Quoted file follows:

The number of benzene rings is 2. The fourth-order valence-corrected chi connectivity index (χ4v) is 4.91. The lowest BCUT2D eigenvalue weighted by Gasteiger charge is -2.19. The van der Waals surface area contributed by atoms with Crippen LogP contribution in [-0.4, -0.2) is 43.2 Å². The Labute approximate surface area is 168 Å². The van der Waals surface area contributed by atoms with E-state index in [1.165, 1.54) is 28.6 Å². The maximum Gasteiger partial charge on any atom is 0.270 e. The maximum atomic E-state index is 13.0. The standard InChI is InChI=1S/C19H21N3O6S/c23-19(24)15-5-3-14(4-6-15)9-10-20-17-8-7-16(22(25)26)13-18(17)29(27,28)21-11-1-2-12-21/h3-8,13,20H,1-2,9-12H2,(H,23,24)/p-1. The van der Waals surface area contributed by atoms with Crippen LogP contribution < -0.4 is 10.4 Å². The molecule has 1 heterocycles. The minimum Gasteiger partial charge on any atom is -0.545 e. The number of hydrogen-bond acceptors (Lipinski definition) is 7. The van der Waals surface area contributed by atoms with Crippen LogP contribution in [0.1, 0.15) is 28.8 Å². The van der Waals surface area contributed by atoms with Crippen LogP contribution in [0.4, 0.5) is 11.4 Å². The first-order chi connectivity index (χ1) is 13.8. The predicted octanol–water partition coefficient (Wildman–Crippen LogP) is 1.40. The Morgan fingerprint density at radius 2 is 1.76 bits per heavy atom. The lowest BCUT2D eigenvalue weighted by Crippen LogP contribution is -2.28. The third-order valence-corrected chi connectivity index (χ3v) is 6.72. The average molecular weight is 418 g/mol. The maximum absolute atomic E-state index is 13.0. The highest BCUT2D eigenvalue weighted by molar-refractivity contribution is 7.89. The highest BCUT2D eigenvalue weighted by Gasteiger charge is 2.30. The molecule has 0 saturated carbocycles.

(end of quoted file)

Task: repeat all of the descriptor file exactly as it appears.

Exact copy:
The number of benzene rings is 2. The fourth-order valence-corrected chi connectivity index (χ4v) is 4.91. The lowest BCUT2D eigenvalue weighted by Gasteiger charge is -2.19. The van der Waals surface area contributed by atoms with Crippen LogP contribution in [-0.4, -0.2) is 43.2 Å². The Labute approximate surface area is 168 Å². The van der Waals surface area contributed by atoms with E-state index in [1.165, 1.54) is 28.6 Å². The maximum Gasteiger partial charge on any atom is 0.270 e. The maximum atomic E-state index is 13.0. The standard InChI is InChI=1S/C19H21N3O6S/c23-19(24)15-5-3-14(4-6-15)9-10-20-17-8-7-16(22(25)26)13-18(17)29(27,28)21-11-1-2-12-21/h3-8,13,20H,1-2,9-12H2,(H,23,24)/p-1. The van der Waals surface area contributed by atoms with Crippen LogP contribution < -0.4 is 10.4 Å². The molecule has 1 heterocycles. The minimum Gasteiger partial charge on any atom is -0.545 e. The number of hydrogen-bond acceptors (Lipinski definition) is 7. The van der Waals surface area contributed by atoms with Crippen LogP contribution in [0.1, 0.15) is 28.8 Å². The van der Waals surface area contributed by atoms with Crippen LogP contribution in [0.4, 0.5) is 11.4 Å². The first-order chi connectivity index (χ1) is 13.8. The predicted octanol–water partition coefficient (Wildman–Crippen LogP) is 1.40. The Morgan fingerprint density at radius 2 is 1.76 bits per heavy atom. The lowest BCUT2D eigenvalue weighted by Crippen LogP contribution is -2.28. The third-order valence-corrected chi connectivity index (χ3v) is 6.72. The average molecular weight is 418 g/mol. The maximum absolute atomic E-state index is 13.0. The highest BCUT2D eigenvalue weighted by molar-refractivity contribution is 7.89. The highest BCUT2D eigenvalue weighted by Gasteiger charge is 2.30. The molecule has 0 saturated carbocycles.